By Routledge, Paul
New Statesman (1996) , Vol. 131, No. 4607
Regime change is back on the agenda. No, not in Baghdad. In Smith Square. After his lustre-free performance in the Iraq debate, question marks are again hovering over lain Duncan Smith, with a senior ex-minister saying the Tory leader must go if his party is still flatlining after the council elections in May. It would only take 25 Tory MPs to trigger a vote of confidence in IDS, and then 84 voting "no" to force a leadership election in which he could not stand. There cannot be a John Major-style "back me or sack me manoeuvre. "We've backed him. Now we should sack him," said one MP.
In last week's column, Tasked if the GMB general secretary; John Edmonds, had obtained a cosmetic eye operation on the private sector. I accept his assurances that he had a serious medical condition, and that the treatment was on the NHS; I regret any suggestion to the contrary.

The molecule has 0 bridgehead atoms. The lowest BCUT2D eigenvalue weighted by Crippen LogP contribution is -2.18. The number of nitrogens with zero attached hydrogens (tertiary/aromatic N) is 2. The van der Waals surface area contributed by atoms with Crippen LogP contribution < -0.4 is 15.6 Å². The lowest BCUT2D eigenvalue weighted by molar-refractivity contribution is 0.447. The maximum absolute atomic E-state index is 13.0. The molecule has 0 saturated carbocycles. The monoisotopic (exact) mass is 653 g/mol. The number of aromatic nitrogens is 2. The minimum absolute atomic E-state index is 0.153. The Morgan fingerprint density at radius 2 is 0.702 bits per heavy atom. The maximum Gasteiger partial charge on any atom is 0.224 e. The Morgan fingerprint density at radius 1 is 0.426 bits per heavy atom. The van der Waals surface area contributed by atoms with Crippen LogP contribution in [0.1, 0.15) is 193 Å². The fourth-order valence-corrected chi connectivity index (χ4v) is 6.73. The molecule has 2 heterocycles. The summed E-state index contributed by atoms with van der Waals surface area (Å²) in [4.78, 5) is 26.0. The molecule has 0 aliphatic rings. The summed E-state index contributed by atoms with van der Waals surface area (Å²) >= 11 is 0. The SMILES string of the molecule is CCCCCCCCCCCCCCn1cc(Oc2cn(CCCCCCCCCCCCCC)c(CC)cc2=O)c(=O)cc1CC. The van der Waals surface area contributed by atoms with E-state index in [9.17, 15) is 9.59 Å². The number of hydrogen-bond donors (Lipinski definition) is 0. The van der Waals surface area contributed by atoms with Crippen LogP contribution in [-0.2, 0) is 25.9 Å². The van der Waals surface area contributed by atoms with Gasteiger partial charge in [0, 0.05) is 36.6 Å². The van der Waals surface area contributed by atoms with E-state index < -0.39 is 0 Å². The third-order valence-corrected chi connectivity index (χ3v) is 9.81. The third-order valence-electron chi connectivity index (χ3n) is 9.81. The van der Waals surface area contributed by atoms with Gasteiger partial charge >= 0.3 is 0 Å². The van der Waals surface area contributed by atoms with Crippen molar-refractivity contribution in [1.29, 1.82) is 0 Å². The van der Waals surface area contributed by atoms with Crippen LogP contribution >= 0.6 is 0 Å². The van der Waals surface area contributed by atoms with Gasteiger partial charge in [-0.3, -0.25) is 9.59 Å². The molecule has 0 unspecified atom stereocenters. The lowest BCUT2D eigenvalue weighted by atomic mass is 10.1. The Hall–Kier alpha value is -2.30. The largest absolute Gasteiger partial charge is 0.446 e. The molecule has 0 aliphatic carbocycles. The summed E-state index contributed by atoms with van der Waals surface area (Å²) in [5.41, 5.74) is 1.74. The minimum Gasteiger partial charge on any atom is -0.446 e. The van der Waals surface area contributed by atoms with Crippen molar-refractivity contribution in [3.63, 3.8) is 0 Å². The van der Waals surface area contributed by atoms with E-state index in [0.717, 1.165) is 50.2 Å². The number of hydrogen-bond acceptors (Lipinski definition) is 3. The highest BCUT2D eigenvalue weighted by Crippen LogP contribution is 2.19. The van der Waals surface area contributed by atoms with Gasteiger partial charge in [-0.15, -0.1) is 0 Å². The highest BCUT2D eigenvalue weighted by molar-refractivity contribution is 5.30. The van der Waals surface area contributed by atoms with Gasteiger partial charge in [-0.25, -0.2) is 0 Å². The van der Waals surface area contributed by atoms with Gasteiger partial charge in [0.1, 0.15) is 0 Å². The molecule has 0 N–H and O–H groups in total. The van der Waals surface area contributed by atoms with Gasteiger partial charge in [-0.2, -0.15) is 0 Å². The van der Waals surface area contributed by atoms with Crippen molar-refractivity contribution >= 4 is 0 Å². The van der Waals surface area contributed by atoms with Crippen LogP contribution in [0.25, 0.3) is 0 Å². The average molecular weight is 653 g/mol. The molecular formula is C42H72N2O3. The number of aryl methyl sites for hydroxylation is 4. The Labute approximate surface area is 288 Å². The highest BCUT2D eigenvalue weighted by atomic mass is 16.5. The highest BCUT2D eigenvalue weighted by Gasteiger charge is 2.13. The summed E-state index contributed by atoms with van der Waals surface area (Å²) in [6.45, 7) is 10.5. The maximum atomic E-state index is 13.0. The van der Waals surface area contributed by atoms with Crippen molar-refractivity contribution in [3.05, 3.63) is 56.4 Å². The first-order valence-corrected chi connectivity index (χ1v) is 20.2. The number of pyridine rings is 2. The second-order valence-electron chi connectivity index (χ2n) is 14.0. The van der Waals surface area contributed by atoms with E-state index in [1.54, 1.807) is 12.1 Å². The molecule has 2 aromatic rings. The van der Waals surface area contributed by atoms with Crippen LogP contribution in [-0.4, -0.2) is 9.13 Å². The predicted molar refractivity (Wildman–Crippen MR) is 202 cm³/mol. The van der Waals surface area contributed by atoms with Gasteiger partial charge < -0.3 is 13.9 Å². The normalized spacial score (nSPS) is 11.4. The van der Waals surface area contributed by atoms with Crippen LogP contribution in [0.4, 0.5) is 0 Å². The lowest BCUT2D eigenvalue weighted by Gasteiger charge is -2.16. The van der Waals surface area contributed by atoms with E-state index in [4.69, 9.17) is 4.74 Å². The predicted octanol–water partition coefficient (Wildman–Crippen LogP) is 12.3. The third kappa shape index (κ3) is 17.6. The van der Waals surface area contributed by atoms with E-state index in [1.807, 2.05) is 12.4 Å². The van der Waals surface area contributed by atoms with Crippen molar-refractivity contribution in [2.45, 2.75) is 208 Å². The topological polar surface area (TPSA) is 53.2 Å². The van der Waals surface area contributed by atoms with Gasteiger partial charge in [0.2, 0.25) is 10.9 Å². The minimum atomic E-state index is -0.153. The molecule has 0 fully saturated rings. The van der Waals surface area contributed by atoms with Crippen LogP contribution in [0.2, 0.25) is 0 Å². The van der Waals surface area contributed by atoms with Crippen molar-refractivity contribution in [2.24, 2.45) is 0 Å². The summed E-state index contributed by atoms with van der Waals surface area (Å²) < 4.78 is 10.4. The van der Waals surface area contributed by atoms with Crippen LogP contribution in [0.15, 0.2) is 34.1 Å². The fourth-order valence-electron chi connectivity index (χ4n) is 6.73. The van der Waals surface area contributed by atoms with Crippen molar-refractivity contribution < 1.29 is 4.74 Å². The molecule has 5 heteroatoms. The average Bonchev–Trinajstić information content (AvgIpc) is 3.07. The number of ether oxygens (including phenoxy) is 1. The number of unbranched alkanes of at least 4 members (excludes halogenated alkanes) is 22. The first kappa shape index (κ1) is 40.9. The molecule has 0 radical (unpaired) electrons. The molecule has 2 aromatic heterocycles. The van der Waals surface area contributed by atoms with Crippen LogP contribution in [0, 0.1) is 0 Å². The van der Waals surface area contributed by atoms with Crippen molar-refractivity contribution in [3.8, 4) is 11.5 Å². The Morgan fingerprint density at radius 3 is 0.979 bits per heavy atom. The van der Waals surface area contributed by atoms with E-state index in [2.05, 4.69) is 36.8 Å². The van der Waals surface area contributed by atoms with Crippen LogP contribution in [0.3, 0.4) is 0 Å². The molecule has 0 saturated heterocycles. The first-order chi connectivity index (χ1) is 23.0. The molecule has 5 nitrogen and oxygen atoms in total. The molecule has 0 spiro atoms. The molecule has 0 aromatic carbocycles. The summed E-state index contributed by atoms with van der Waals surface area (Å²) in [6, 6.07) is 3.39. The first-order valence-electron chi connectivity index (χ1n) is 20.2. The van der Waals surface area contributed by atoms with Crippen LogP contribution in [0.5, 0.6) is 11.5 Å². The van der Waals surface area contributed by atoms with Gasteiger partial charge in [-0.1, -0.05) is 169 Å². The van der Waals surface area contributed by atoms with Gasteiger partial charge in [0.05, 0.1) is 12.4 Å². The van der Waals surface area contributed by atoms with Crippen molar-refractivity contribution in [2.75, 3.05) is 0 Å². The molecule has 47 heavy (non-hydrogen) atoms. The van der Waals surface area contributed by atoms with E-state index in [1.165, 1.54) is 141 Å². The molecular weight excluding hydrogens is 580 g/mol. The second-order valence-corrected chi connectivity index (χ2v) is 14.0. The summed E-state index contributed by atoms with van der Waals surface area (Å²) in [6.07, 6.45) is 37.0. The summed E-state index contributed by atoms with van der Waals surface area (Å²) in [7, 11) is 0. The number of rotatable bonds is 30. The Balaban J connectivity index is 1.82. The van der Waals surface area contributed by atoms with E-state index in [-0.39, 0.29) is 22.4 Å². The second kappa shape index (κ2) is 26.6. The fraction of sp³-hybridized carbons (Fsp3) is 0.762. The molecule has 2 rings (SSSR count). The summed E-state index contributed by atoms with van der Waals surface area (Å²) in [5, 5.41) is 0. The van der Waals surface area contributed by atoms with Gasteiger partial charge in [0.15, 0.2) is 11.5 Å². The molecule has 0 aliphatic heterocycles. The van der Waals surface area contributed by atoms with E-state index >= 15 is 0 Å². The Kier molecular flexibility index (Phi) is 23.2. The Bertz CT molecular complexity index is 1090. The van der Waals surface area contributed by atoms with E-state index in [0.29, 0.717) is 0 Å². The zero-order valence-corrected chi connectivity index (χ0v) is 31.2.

The diminutive comic Sandy Toksviq, a great catch for the Lib Dems, enlivened a "Britain in Europe" conference fringe bash with a story about her Danish father. He attempted to be as English as the English by telling a Danish audience that "the spirit is willing but the flesh is weak". In translation, it came out as "the vodka is good, but the meat is off".
Coloured perspex invitations are showering on Westminster from the Bloomberg news agency. The first, in the shape of a CD, was for drinks at the Lib Dem conference. The second, complete with swizzle-stick (appropriately), is for the Labour bash. And finally comes an invite in the shape of a posh hotel key for the Tories. Enough perspex to fit our the RAF Is this the same cash-strapped agency that got rid of its lobby correspondent, David Healy, because his long experience did not come cheap enough (though its founder had money to buy the votes of New Yorkers and become Mayor Michael Bloomberg)? …